Are You Curious Of The Scariest Jobs In The World

People are always saying “do what you love and love what you do”, but very few people on this list probably follow that. Either way, if there’s a job, there’s almost always someone willing to do it. Sometimes it’s out of necessity, but there’s also a bunch of people who just like pissing their pants on a regular basis.
Here are some of the scariest jobs in the world!
5. Steeplejack
Chruch spires, cathedral domes, industrial chimneys, towering skyscrapers – all remarkable feats of human engineering, and all in need of repair at some time in their lives. That’s where Steeplejacks come in. Their job is to build and repair tall structures, which means they normally spend their days scaling, clinging to and hovering above some pretty terrifying drops. I think it’s fair to say “a head for heights” would be useful in this job!
4. High-Rise Window Washer
For an average annual salary of a $28K and the imminent possibility of gruesome death, you too can have the pleasure of zipping from window pane to window pane to clean the nation’s high-rise buildings. But hey! If you don’t die on the job you’ll be privy to everyone’s business working in the office!
All jokes aside, high-rise window washers need training (and usually a certificate) before they’re allowed to work at heights, use power-operated access equipment, scaffolding and abseiling techniques. It’s a heavily regulated industry – washers must assess every job before they begin and create an emergency rescue plan – but serious and sometimes fatal accidents still happen from time to time.
3. Miner
Mining is one of the world’soldest industries, and has a long and contentious history to prove it. This job is not for the faint-hearted and claustrophobics need not apply! Miners spend long hours confined in tight spaces, working in poor light. But while there’s good money to be made from it, the job comes with significant risk.
We all remember the happy ending to the Chilean mining disaster of 2010, but positive outcomes like this are rare. Over 12,000 mining deaths are recorded each year, with many more thought to go unrecorded. Common mining hazards include cave-ins, gas explosions, vehicle or equipment crushings, chemical leaks and electrocution, all down mines that can be as deep as 3.9km. Oh, and Miners also have significantly shorter life expectancies due to prolonged exposure to industrial air pollution…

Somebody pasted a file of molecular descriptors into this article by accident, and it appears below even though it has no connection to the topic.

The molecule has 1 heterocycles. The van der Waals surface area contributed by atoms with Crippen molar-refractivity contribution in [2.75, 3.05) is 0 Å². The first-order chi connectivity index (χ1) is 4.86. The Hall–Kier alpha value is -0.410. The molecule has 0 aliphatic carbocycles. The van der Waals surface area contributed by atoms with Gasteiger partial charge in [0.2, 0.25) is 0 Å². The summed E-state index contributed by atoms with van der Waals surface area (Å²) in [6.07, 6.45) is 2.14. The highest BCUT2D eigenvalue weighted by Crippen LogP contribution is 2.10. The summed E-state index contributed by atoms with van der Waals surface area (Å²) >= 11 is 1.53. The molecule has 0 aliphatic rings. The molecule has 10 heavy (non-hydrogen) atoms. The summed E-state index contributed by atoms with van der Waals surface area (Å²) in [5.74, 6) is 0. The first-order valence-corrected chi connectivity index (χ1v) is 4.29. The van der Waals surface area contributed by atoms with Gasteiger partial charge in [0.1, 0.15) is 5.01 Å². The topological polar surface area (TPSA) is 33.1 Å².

2. Rodeo Clown
They may look likes clowns but this job is no laughing matter! Rodeo clowns aren’t just there for audiences to laugh at while stuffing their faces with hot dogs and popcorn; their actual job is to distract the bull once he’s emerged from the bucking chute. Working in teams, rodeo clowns shout, provoke and throw hats so fallen bull riders can safely escape the ring. Essentially, Rodeo Clowns are bullfighters with make up on! Average rodeo clowns make anywhere between $100 and $500 a job; however, the most skilled and experienced clowns make six figures a year. Not bad if you don’t mind locking yourself in an open pit with a raging bull…
1. Alaskan Crab Fisherman
According to a recent survey by the US National Institute for Occupational Safety and Health, Alaskan crab fishing is the most dangerous job in the United States. Because of the harsh environment and the fishing methods used, mortality rates in this role are 26 times higher (80%) than that of the average worker. Yes, unlikely as it seems, Alaskan Crab Fisherman is consistently voted among the most dangerous professions in the world.
Even successful voyages aren’t pleasant: these fishermen live in cramped quarters for weeks at a time, go days without showering, and regularly work 48 straight hours in freezing conditions hauling up nets or cages weighing several hundred pounds. Add pelting rain, rogue waves and icy decks into the mix and the work becomes lethal! These fishermen are at the mercy of unpredictable weather and ocean conditions and, thanks to the state’s geographical location, Alaskan waters are colder and less forgiving than most other fishing environments.
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